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Racers try to catch Canadiens as thermometer plunges

Tim Mutrie

Here’s a town that loves its ski racing.

Hundreds of local volunteers weathered frigid temperatures into the night Monday to ensure that the 24 Hours of Aspen endurance ski race would go on.

Severe weather Sunday forced a 24-hour delay of the start – from noon Sunday till noon Monday – which effectively decimated more than half of the 700-person volunteer army. Their departure because of scheduling threatened the race. But like any great army fighting the good fight, the ranks were shored. Some volunteers were even inducted right off the street.

“We got the word out and everyone stepped to it,” 24 Hours volunteer coordinator May Eynon said last night. “But we were real worried [yesterday] morning.”

With 24 laps down and a third of the race completed by 8 p.m. last night, the Canadian team of Rob Bosinger and Roman Torn held the narrowest of leads over Switzerland in the men’s division. Australia was holding on to third, followed by New Zealand, Austria, Ireland, U.S. and Italy.

In the women’s division, the U.S. team of Charlotte Moats and Noel Lyons-McMenamy enjoyed a half-minute lead over Asia Jenkins and Heather Paul of the Aspen women’s team. A racer with the Switzerland men’s team reportedly crashed around 8 p.m., though he continued on with the mishap only setting the team back about 20 seconds.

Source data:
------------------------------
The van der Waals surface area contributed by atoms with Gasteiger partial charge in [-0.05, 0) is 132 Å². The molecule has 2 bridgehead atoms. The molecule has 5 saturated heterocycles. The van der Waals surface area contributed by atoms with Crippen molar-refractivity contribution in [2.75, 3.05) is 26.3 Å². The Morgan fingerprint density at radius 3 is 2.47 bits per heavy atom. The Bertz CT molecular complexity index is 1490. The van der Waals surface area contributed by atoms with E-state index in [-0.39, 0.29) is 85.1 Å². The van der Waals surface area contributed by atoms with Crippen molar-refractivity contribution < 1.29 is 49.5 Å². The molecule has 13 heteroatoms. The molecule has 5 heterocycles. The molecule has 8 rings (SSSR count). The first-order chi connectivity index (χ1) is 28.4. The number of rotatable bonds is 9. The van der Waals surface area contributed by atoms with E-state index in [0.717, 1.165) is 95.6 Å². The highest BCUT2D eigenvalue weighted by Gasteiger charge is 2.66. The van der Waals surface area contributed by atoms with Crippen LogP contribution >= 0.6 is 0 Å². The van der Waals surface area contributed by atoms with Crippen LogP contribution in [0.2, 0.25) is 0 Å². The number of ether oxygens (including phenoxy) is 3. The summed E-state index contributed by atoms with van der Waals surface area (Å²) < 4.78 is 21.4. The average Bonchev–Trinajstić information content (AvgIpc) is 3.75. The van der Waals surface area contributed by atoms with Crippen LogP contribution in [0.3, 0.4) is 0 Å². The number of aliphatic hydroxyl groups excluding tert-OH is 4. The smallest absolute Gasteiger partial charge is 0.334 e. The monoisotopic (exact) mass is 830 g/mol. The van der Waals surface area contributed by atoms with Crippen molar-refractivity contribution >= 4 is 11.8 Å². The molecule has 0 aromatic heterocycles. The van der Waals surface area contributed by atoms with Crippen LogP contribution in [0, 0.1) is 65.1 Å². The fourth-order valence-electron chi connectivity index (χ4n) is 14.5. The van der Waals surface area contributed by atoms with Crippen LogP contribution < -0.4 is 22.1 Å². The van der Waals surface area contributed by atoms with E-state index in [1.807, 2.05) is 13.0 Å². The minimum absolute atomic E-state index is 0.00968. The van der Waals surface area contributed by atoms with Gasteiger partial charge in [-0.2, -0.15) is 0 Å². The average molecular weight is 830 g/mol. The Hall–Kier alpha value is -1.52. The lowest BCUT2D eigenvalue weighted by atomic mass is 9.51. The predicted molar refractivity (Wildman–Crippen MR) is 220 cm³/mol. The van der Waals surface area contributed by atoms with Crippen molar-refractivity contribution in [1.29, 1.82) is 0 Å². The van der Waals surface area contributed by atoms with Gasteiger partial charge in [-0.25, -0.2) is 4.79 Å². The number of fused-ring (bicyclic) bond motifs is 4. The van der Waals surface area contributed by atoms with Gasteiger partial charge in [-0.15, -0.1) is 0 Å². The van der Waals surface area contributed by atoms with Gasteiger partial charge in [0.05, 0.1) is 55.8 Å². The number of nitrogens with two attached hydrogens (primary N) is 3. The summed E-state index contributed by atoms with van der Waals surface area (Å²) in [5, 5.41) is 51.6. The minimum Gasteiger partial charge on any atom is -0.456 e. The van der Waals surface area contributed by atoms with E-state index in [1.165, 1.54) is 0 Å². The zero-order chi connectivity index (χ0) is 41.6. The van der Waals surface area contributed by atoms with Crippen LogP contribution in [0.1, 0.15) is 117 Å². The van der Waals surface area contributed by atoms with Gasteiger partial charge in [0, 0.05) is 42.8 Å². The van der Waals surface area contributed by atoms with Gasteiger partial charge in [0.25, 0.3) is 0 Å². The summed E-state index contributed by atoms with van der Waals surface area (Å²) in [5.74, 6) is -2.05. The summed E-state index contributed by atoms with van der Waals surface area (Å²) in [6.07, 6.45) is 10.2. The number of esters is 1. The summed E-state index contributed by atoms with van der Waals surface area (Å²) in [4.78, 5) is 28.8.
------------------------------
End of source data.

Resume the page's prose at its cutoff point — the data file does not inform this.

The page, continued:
With temperatures on top of Aspen Mountain registering well below zero as darkness fell last night, racers were fighting the cold as much as fatigue. However, reports from racers and crew last night indicated that racers were staying warm, thanks in part to the blankets, hot packs and steaming food and drink made available to racers for each ride up the gondola.

With all the recent snow, ski technicians at the top of the course concentrated on one thing yesterday – wax.

Tyler Johnson, who planned to keep the skis of the Aspen women’s team in shape through noon today, said he was using colder waxes as the night wore on. He said the racers weren’t having problems with keeping edges sharp. Eating right all night The Austrian team of Steven Lee and Shaun Turner planned to eat sirloin steak and potatoes when they got hungry last night. For Lyons-McMenamy and Moats, it was tuna fish sandwiches all afternoon.

Forty to 50 pounds of pasta had already been consumed by racers last night at 8 p.m. The 20 athletes also snacked on chicken, turkey vegetable soup, hot Powerade, cocoa and hot bottled water.

“Whatever they want, we’ll run to City Market and get it – ’til it closes anyway,” said Ken Boucher, a food committee member and former chef who is a seven-year 24 Hours volunteer. “I’ve already been five times tonight” for things like pasta sauce, olive oil and other necessities, he said.

Racers, crew and volunteers planned to keep plugging away through the night, working toward today’s expected finish at noon.


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